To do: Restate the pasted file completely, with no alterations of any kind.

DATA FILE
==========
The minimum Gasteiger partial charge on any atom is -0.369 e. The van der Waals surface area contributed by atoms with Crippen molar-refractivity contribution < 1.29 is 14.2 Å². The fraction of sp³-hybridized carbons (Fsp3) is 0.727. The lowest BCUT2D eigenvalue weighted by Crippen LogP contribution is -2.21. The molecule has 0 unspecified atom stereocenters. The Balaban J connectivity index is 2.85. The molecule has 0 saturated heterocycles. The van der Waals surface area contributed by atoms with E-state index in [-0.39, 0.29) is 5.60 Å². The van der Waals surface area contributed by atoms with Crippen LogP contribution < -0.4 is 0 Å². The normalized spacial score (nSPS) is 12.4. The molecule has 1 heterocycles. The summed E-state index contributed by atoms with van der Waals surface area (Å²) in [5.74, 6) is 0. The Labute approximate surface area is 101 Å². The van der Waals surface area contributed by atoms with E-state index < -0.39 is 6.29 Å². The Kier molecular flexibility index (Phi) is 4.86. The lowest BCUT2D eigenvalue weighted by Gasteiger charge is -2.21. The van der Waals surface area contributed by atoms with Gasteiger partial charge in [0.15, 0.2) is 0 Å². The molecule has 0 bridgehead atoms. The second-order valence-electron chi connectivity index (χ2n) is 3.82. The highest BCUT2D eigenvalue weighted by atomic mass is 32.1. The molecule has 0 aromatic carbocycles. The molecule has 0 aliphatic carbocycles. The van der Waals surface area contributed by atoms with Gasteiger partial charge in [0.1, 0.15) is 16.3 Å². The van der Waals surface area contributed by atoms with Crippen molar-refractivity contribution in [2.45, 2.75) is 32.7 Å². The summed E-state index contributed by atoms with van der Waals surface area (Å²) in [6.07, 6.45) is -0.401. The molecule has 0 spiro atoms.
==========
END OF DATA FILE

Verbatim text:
The minimum Gasteiger partial charge on any atom is -0.369 e. The van der Waals surface area contributed by atoms with Crippen molar-refractivity contribution < 1.29 is 14.2 Å². The fraction of sp³-hybridized carbons (Fsp3) is 0.727. The lowest BCUT2D eigenvalue weighted by Crippen LogP contribution is -2.21. The molecule has 0 unspecified atom stereocenters. The Balaban J connectivity index is 2.85. The molecule has 0 saturated heterocycles. The van der Waals surface area contributed by atoms with E-state index in [-0.39, 0.29) is 5.60 Å². The van der Waals surface area contributed by atoms with Crippen LogP contribution < -0.4 is 0 Å². The normalized spacial score (nSPS) is 12.4. The molecule has 1 heterocycles. The summed E-state index contributed by atoms with van der Waals surface area (Å²) in [5.74, 6) is 0. The Labute approximate surface area is 101 Å². The van der Waals surface area contributed by atoms with E-state index < -0.39 is 6.29 Å². The Kier molecular flexibility index (Phi) is 4.86. The lowest BCUT2D eigenvalue weighted by Gasteiger charge is -2.21. The van der Waals surface area contributed by atoms with Gasteiger partial charge in [0.15, 0.2) is 0 Å². The molecule has 0 bridgehead atoms. The second-order valence-electron chi connectivity index (χ2n) is 3.82. The highest BCUT2D eigenvalue weighted by atomic mass is 32.1. The molecule has 0 aromatic carbocycles. The molecule has 0 aliphatic carbocycles. The van der Waals surface area contributed by atoms with Gasteiger partial charge in [0.1, 0.15) is 16.3 Å². The van der Waals surface area contributed by atoms with Crippen molar-refractivity contribution in [2.45, 2.75) is 32.7 Å². The summed E-state index contributed by atoms with van der Waals surface area (Å²) in [6.07, 6.45) is -0.401. The molecule has 0 spiro atoms.